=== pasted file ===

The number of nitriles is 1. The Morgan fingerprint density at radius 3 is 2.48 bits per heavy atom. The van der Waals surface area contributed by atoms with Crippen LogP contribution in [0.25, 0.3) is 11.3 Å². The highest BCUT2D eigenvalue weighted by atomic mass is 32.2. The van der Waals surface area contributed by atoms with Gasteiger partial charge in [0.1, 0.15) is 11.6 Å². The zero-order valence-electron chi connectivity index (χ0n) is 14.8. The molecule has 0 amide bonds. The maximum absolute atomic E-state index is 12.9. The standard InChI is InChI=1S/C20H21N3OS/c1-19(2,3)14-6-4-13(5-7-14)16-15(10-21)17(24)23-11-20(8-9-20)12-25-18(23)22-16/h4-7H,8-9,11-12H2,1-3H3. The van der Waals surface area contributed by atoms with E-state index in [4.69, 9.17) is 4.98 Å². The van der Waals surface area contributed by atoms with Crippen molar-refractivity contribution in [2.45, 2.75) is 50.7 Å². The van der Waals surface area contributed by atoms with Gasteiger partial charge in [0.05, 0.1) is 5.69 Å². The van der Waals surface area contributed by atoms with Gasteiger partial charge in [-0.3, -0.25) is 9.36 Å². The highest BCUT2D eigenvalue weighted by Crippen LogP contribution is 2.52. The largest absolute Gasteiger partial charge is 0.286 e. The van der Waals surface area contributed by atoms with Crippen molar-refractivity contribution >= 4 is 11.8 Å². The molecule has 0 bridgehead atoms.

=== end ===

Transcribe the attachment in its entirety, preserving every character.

The number of nitriles is 1. The Morgan fingerprint density at radius 3 is 2.48 bits per heavy atom. The van der Waals surface area contributed by atoms with Crippen LogP contribution in [0.25, 0.3) is 11.3 Å². The highest BCUT2D eigenvalue weighted by atomic mass is 32.2. The van der Waals surface area contributed by atoms with Gasteiger partial charge in [0.1, 0.15) is 11.6 Å². The zero-order valence-electron chi connectivity index (χ0n) is 14.8. The molecule has 0 amide bonds. The maximum absolute atomic E-state index is 12.9. The standard InChI is InChI=1S/C20H21N3OS/c1-19(2,3)14-6-4-13(5-7-14)16-15(10-21)17(24)23-11-20(8-9-20)12-25-18(23)22-16/h4-7H,8-9,11-12H2,1-3H3. The van der Waals surface area contributed by atoms with E-state index in [4.69, 9.17) is 4.98 Å². The van der Waals surface area contributed by atoms with Crippen molar-refractivity contribution in [2.45, 2.75) is 50.7 Å². The van der Waals surface area contributed by atoms with Gasteiger partial charge in [0.05, 0.1) is 5.69 Å². The van der Waals surface area contributed by atoms with Gasteiger partial charge in [-0.3, -0.25) is 9.36 Å². The highest BCUT2D eigenvalue weighted by Crippen LogP contribution is 2.52. The largest absolute Gasteiger partial charge is 0.286 e. The van der Waals surface area contributed by atoms with Crippen molar-refractivity contribution >= 4 is 11.8 Å². The molecule has 0 bridgehead atoms.